Today’s Chocolate: Endangered Species 88% Cocoa Dark Chocolate
Today’s Passage: Zechariah 13
Unsurprisingly, the prophecies continue. Today we’ve got a prophecy that Jesus himself identifies as about him, but before that we’ve got a prophecy about prophets.
To begin with, we’re still talking about the same time period as the last chapter. Three times God identifies it with the phrase “in that day” (1, 2, 4), a phrase often accompanied by “it will come about” both in this and previous chapters. Same day. I’m not sure if the events of Zechariah 12 come before those described here, or whether Zechariah intends to establish a chronology via the ordering of his revelations. After all, a lot can happen in a day, especially when that day is longer than twenty-four hours.
So, what’s going to happen in said day? First, a fountain. “In that day a fountain will be opened for the house of David and for the inhabitants of Jerusalem, for sin and for impurity” (1), God declares. This is not a fountain to promote sin and impurity. This is a fountain to cleanse it. Metaphorically speaking, it’s the blood of the crucified Messiah, shed to wash away the sins of the world. Don’t take my word for it; take James Burton Coffman’s.
Second, the day in question will be a bad day to be a false prophet. How bad? This bad:
And if anyone still prophesies, then his father and mother who gave birth to him will say to him, ‘You shall not live, for you have spoken falsely in the name of the Lord’; and his father and mother who gave birth to him will pierce him through when he prophesies. (3)
It will be so bad to be a false prophet that your own parents, who gave you life, will straight up take your life back for giving bad prophecies. It’s clear we’re talking about false prophets, not simply prophets in general; if the whole parental accusation “you have spoken falsely in the name of the Lord” doesn’t give it away, it comes on the heels of God promising to wipe idols from memory and purge unclean spirits along with the prophets.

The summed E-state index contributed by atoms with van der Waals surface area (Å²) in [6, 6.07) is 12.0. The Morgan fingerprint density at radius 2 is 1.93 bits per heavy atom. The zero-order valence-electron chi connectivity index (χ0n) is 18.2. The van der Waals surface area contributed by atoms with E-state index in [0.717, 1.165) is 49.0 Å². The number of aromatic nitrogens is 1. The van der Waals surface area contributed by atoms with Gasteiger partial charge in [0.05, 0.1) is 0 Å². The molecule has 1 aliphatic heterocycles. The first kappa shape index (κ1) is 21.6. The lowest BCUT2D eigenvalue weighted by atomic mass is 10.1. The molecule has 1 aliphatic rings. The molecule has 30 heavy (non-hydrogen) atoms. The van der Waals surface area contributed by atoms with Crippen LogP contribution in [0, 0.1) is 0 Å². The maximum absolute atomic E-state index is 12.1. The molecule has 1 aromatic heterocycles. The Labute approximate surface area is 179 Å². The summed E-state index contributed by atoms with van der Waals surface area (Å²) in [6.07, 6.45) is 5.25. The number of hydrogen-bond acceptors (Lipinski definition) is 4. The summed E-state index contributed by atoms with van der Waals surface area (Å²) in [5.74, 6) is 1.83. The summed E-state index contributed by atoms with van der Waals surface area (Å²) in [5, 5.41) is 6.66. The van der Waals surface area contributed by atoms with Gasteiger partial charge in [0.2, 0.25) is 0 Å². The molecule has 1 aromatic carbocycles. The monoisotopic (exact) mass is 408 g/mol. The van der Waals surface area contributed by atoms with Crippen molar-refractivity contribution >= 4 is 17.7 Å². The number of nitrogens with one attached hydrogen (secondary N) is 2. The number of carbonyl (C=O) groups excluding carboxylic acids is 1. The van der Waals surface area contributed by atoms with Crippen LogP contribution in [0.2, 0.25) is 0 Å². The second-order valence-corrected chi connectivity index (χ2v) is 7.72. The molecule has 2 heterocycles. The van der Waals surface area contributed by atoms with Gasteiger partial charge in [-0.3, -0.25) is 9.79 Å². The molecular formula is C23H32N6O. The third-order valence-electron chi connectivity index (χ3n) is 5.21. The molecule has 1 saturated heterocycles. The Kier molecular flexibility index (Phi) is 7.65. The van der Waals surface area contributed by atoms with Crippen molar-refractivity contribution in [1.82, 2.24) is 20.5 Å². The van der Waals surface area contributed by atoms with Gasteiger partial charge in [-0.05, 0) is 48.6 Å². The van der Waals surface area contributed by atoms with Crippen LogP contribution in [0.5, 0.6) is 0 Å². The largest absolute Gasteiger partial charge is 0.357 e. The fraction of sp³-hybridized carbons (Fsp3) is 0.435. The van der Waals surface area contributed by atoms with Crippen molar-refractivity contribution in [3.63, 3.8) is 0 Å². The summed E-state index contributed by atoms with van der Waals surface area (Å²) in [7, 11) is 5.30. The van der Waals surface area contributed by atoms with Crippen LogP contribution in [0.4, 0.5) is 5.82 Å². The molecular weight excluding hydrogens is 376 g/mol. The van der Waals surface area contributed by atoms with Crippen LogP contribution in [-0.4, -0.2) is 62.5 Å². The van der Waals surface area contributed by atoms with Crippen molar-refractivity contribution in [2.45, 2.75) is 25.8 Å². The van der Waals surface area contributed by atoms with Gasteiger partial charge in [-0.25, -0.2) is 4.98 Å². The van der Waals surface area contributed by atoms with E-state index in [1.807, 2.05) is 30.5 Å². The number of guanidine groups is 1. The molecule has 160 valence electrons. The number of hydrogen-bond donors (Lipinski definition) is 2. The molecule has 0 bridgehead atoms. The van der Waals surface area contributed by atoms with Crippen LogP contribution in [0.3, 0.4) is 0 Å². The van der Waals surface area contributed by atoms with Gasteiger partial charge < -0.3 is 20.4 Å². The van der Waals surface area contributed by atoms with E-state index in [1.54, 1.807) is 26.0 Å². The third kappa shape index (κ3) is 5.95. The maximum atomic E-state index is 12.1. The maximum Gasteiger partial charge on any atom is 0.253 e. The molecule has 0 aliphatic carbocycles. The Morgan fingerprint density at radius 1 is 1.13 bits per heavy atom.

That’s what the prophecy has to say for prophets. That’s the meta-prophecy.
Finally, we have a shepherd and sheep again. If you’ve read through Matthew or Mark, particularly the events leading up to the crucifixion, you may recognize some of these lines:
“Awake, O sword, against My Shepherd,
And against the man, My Associate,”
Declares the Lord of hosts.
“Strike the Shepherd that the sheep may be scattered;
And I will turn My hand against the little ones.” (7)
It would be easy to think of the worthless and foolish shepherd from Zechariah 11:15-17 who is absolutely no good at shepherding and deserves to have a sword raised against him. But not so, says Jesus Christ! He quotes those last two “strike the Shepherd” lines to the disciples in Matthew 26:31-35 and Mark 14:27-31, identifying himself as the shepherd to be struck down. And given that Jesus Christ is absolutely not no good at shepherding, he is not the worthless shepherd from earlier in Zechariah. There are at least two different shepherds.
And that’s that chapter. We only have one chapter left in Zechariah! And tomorrow we’re going to read it!